Hell, anyone familiar with Total Recall (or “We Can Remember It For You Wholesale”) knows where this is going next. Soon, we’re going to be too lazy to actually devote time to it and just have the memory of the story installed in our head. I have seen the future…and it is Austrian.
But even then, that wont be the thing that destroys the art of story telling. No, that’s going to be the next evolution of the form.
Truthfully, the thing stifling the publishing industry is… the publishing industry. Books are expensive, time-consuming, heavy and (worst of all) restricted by their costs. We live at a time where the average advance for a new author can barely pay their rent. Meanwhile, millions get handed over to celebutantes for the honor of publishing their half-assed, ghost-written piece of drivel about their “fascinating” lives where they’ve done nothing of real interest. I’m not even talking about the Justin Bieber book (though you’re pushing it kid) because he actually -did- something worth talking about. I’m talking about the books published from reality stars because their 15 minutes of fame happen to be peaking. Basically, I’m talking about this:
Yes, I’m sure they sell, but they’re not exactly enticing life-long readers to the book shelves. In fact, if anything, you’re flushing money that could have been spent otherwise in advertising and diversification. Besides, most people who would want to know what “The Situation” is thinking are probably going the quicker route of reading Twitter instead. At least that was actually written by him.
So, the industry is in trouble but there’s been a sudden rise in eReading. Is this a bad thing? Only if you’re horribly attached to the smell of paper (and yes, I’ve heard that argument from someone before). But when you consider that Amazon is the world’s largest bookseller(sometimes qualified with “online bookseller”) and they say that their eBook sales have surpassed traditional books… I guess I could see some threat in there.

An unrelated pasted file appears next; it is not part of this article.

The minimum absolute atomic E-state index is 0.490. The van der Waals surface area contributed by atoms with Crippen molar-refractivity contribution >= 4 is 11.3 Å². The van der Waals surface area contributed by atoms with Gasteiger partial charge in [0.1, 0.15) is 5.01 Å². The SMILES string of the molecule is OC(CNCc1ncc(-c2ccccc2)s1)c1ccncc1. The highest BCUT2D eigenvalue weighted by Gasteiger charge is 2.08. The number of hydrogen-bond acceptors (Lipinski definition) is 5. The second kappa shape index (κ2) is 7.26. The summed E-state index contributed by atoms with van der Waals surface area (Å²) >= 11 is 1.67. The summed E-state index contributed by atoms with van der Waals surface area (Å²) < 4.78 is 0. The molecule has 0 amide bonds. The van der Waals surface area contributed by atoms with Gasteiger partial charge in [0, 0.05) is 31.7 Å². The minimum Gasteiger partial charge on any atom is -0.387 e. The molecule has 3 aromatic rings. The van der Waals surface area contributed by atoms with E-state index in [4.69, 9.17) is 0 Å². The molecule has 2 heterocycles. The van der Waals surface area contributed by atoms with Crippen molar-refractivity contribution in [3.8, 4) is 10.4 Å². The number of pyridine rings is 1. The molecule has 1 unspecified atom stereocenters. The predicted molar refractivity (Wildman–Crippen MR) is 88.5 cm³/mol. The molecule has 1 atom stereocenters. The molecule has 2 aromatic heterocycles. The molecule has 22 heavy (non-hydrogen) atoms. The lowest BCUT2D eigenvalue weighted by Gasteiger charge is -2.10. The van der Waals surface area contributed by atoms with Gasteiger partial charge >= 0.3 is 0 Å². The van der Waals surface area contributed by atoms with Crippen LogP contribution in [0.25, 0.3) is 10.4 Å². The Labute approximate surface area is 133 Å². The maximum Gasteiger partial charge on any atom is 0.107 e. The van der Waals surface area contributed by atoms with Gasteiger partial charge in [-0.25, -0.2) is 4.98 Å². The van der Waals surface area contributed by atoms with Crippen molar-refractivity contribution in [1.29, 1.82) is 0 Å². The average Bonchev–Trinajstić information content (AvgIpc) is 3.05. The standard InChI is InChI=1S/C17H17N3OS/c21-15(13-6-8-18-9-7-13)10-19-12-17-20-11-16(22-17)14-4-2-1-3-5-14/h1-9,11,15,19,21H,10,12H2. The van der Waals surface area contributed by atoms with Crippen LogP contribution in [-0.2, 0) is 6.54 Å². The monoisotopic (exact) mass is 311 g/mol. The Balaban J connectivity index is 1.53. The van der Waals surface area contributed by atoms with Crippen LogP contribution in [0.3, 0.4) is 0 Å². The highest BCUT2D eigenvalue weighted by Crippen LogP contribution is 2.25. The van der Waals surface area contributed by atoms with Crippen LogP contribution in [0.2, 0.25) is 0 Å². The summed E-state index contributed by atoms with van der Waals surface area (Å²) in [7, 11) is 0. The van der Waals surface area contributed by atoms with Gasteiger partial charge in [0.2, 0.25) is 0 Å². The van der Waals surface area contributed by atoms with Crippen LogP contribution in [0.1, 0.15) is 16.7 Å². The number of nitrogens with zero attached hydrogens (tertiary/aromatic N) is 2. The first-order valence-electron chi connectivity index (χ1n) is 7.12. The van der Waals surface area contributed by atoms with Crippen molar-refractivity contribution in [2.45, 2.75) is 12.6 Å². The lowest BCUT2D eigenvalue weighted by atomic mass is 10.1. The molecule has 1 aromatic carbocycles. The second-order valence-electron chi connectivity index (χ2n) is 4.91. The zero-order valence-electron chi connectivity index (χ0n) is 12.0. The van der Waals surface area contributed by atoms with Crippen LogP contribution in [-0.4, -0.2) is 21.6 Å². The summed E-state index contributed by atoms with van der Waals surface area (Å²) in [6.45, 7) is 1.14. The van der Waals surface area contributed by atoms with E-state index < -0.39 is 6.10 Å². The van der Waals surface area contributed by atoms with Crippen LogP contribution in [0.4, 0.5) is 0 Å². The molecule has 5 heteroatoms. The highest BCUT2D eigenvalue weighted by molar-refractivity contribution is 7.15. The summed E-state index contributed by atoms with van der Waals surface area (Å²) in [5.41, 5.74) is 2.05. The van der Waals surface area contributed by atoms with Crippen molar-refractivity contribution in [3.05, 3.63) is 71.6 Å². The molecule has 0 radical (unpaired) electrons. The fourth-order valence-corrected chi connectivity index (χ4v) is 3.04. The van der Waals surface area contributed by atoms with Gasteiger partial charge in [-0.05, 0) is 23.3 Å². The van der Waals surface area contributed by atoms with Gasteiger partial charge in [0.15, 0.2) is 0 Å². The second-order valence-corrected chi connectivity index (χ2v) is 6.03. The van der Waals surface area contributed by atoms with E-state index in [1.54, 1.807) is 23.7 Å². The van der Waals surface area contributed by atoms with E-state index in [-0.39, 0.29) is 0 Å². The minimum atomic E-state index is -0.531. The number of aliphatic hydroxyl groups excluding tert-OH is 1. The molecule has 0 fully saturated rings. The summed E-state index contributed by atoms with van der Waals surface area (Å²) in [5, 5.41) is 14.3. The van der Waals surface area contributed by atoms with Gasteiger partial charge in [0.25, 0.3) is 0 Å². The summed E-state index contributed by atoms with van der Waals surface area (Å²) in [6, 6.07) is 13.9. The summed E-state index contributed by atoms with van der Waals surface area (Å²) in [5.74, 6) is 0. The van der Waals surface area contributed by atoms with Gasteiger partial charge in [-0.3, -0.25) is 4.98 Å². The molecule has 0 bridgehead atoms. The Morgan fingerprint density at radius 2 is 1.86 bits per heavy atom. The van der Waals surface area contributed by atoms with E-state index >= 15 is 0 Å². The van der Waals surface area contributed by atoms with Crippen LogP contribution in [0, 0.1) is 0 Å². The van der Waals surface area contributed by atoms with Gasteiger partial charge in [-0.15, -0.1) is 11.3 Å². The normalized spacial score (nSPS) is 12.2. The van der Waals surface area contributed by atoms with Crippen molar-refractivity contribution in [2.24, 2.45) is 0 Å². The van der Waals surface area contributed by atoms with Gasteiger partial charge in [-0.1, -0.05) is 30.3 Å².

But a while back I saw a story that made me sit back and gawk. The Kindle Fire was outselling the iPad. And “millions of units a week”? Holy shit, do you realize what that means?
A device designed specifically to read… was the most popular item in the country. For once, the most popular item in the country was, for all intents and purposes, a book.
And it’s not the only thing that has become “a book”. So have all the smart phones, tablets, and this computer you’re reading this post on right now. In fact, you can’t be online without having something that could read an eBook. Hell, I’ve got all the formats to prove it. So Amazon is selling millions of these things and other people are selling more and all of them can read eBooks which are now outselling “real” books… and this is destroying the written word?
Someone’s not good at math.
I understand that these arguments against the advance of technology are emotional. You want to keep the connection to the format you grew up with and love. But that doesn’t mean that the eBook is going to kill the “book”. Because, in the end, the book is more than just what it’s printed on. And, after all is said and done, all technology really wants is to be helpful.
Next up: I’m going to ramble about indies (two days, tops, I promise!)
No, seriously, I’m gonna post again soon… but, in the meantime, you could bide your time reading my books.